Who needs “hard evidence” when baseless narratives are so much fun?
“They are just concocting these things to support the existing administration and to also support the move toward a new Cold War.” ~ NSA whistleblower William Binney, former Technical Director, World Geopolitical & Military Analysis, NS
This interview where Obama unveils his plan to retaliate against (and possibly starting a war with) Russia has been on NPR all day today, over and over:
Obama On Russian Hacking: ‘We Need To Take Action. And We Will’
But a group of retired senior intelligence officials, including the NSA whistleblower William Binney (former Technical Director, World Geopolitical & Military Analysis, NSA), have posted an open letter on consortiumnews.com that destroys the Obama administration’s “Russian hacking” narrative. Within the letter, Binney argues that, thanks to the NSA’s “extensive domestic data-collection network,” any data removed remotely from Hillary Clinton or DNC servers would have passed over fiber networks and therefore would have been captured by the NSA who could have then analyzed packet data to determine the origination point and destination address of those packets. As Binney further notes, the only way the leaks could have avoided NSA detection is if they were never passed over fiber networks but rather downloaded to a thumb drive by someone with internal access to servers.
We have gone through the various claims about hacking. For us, it is child’s play to dismiss them. The email disclosures in question are the result of a leak, not a hack. Here’s the difference between leaking and hacking:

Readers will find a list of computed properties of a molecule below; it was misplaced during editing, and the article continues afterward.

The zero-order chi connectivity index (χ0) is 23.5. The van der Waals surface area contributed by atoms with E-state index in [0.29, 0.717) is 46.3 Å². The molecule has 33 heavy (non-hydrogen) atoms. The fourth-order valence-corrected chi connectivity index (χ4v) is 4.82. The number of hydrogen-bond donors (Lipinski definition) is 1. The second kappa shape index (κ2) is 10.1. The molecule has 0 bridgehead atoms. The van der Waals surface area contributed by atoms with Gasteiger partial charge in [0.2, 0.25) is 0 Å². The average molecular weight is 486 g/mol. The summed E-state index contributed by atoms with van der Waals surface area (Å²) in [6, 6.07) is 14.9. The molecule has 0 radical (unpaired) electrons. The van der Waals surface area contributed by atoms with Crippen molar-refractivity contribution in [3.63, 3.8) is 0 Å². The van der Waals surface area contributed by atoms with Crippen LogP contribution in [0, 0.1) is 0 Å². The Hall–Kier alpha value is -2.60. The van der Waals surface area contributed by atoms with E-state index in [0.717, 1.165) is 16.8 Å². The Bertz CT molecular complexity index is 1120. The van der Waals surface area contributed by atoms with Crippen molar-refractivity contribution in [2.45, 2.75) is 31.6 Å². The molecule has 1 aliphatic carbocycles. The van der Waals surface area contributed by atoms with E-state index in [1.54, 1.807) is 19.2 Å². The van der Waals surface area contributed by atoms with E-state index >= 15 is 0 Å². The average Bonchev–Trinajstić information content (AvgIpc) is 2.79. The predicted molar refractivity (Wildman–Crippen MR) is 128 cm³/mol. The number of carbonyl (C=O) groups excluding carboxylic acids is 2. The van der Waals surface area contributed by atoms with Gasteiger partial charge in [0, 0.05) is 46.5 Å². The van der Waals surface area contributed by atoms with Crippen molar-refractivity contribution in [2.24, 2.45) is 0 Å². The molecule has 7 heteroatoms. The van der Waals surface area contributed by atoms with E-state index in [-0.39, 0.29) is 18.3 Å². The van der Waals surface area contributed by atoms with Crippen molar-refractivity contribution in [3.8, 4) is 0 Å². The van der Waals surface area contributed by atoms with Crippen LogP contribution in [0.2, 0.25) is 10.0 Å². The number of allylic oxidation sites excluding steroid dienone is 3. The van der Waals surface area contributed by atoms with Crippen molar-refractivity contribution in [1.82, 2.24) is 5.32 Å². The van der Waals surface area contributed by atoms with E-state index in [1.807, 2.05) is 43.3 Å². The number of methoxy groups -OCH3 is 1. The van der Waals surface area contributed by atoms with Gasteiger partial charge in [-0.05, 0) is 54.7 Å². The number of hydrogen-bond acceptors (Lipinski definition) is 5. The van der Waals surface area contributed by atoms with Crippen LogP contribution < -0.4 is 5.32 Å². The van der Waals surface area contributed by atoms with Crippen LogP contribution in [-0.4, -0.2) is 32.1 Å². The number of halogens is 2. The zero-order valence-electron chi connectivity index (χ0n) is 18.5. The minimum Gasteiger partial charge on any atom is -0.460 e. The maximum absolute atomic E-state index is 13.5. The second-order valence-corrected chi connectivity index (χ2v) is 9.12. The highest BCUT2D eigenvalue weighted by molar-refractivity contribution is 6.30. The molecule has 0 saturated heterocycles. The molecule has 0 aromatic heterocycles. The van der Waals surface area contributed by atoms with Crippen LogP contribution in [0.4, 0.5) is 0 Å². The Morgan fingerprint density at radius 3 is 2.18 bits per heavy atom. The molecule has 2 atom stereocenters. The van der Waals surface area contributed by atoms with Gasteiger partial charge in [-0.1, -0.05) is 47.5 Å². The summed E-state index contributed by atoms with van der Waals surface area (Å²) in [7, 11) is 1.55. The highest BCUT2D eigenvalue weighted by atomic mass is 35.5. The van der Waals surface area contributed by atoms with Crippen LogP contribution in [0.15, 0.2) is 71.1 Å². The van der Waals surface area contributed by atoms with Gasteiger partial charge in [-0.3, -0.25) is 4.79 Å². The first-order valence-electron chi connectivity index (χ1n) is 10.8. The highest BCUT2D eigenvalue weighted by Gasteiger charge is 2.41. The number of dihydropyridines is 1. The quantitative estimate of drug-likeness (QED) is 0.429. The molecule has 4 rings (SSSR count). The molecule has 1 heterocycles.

Leak: When someone physically takes data out of an organization and gives it to some other person or organization, as Edward Snowden and Chelsea Manning did.
Hack: When someone in a remote location electronically penetrates operating systems, firewalls or any other cyber-protection system and then extracts data.
All signs point to leaking, not hacking. If hacking were involved, the National Security Agency would know it – and know both sender and recipient.
In short, since leaking requires physically removing data – on a thumb drive, for example – the only way such data can be copied and removed, with no electronic trace of what has left the server, is via a physical storage device.
Again, NSA is able to identify both the sender and recipient when hacking is involved. Thanks largely to the material released by Edward Snowden, we can provide a full picture of NSA’s extensive domestic data-collection network including Upstream programs like Fairview, Stormbrew and Blarney. These include at least 30 companies in the U.S. operating the fiber networks that carry the Public Switched Telephone Network as well as the World Wide Web. This gives NSA unparalleled access to data flowing within the U.S. and data going out to the rest of the world, as well as data transiting the U.S.